St. Joseph’s Academy seniors in Stacy Rennhoff’s adult responsibility classes enjoyed a presentation by Pat Englade and Greg Phares, former chiefs of police with the Baton Rouge Police Department, and Robbie Gautreaux, founder of Gracie United Brazilian Jiu Jitsu of Ascension Parish. The Keeping Yourselves Safe talk took place on October 26.
The safety course, presented by Louisiana Safety & Security Consulting Group, provided practical advice to help young women avoid becoming a victim.
Englade, a 32-year veteran of the Baton Rouge Police Department, said that while cellular phones are a great invention, they also serve to distract users and can put them in potentially dangerous situations. “In the animal kingdom, survival depends on being aware of the surroundings, sensing something that’s wrong and reacting,” Englade said. “God gave humans those abilities, as well. But when we’re not paying attention, we can be victimized.”
Phares, who began his law enforcement career with the Baton Rouge Police Department in 1972, urged the seniors to be diligent when they’re in their vehicles, which he called 5,000-pound fortresses as long as the windows are up. He also said that in the case of a fender bender, resist the urge to get out of the car to engage the other driver to exchange insurance information. “Call 911 or your parents,” he said. “Drive to a location to where there are people. Don’t get out of your car on the street.”
Phares also reminded the students that there is safety in numbers and urged them to never walk alone, particularly at night. While he said it is common sense, he reiterated the importance of being aware of one’s surroundings, avoiding distractions and having a plan of action if something doesn’t look right. “Bad things happen,” he said. “Your job is to not be there when they do. You control that by where you go and what time you go.”
Robbie Gautreaux received his black belt in 2019. He has studied Brazilian Jiu Jitsu since 2009. He holds state and national titles and was ranked in the Top 10 in the world in his division in 2015. He said that if an uncomfortable situation arises, there are three simple steps to take: don’t engage, disengage and get out.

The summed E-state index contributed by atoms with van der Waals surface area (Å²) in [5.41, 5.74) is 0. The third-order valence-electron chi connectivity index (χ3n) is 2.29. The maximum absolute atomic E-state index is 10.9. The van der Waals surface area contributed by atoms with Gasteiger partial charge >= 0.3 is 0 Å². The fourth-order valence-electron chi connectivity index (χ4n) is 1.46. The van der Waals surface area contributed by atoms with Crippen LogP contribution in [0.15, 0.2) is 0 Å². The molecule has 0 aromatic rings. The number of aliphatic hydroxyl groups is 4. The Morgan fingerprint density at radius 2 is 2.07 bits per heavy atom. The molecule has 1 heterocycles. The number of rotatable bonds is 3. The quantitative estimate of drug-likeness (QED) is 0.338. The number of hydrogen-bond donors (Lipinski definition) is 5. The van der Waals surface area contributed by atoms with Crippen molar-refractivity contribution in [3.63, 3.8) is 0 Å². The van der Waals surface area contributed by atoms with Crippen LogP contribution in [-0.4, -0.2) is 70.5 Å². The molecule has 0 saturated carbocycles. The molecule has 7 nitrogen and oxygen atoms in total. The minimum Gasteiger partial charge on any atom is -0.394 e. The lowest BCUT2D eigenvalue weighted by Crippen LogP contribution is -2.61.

“The good news is that you have everything you need to protect yourself,” Gautreaux said. “In the Bible, we are told 365 times, ‘Do not be afraid.’ If we are freaked out, we don’t perform. Preparation is the difference.”
Using Phares as a demonstration assistant, Gautreaux walked through various ways a potential victim can break free from an attacker. “This is physics and structure,” he said. “Using these motions, you are strong enough to get away from the strongest guy. You have every tool you need to create distance and get away.”
Ann Malloy Kimble said she especially enjoyed the demonstration of self-defense tactics. “It was really informative and very helpful if I am ever in a situation that I need to get out of,” she said.
Ella Newton said she appreciated learning safety tactics that she hadn’t thought of before. “They told us to always leave room between us and the car in front of us to be able to get out in any situation,” she said. “I also enjoyed the self-defense tips of how to get escape being held by the wrist or to push someone off of me. I was very intrigued by the presentation and thought it was very helpful as I will be going to college next year.”
Catherine Hardouin said Gautreaux’s demonstrations were informative and easy to understand. She said she will remember that the most critical component of safety is awareness. “Learning all this information is very valuable to me, especially since I am going to college next year, and I already feel safer knowing that I can defend myself if I am put in an unsafe situation,” she said.
Mindy Brodhead Averitt
Photos courtesy of Stacy Rennhoff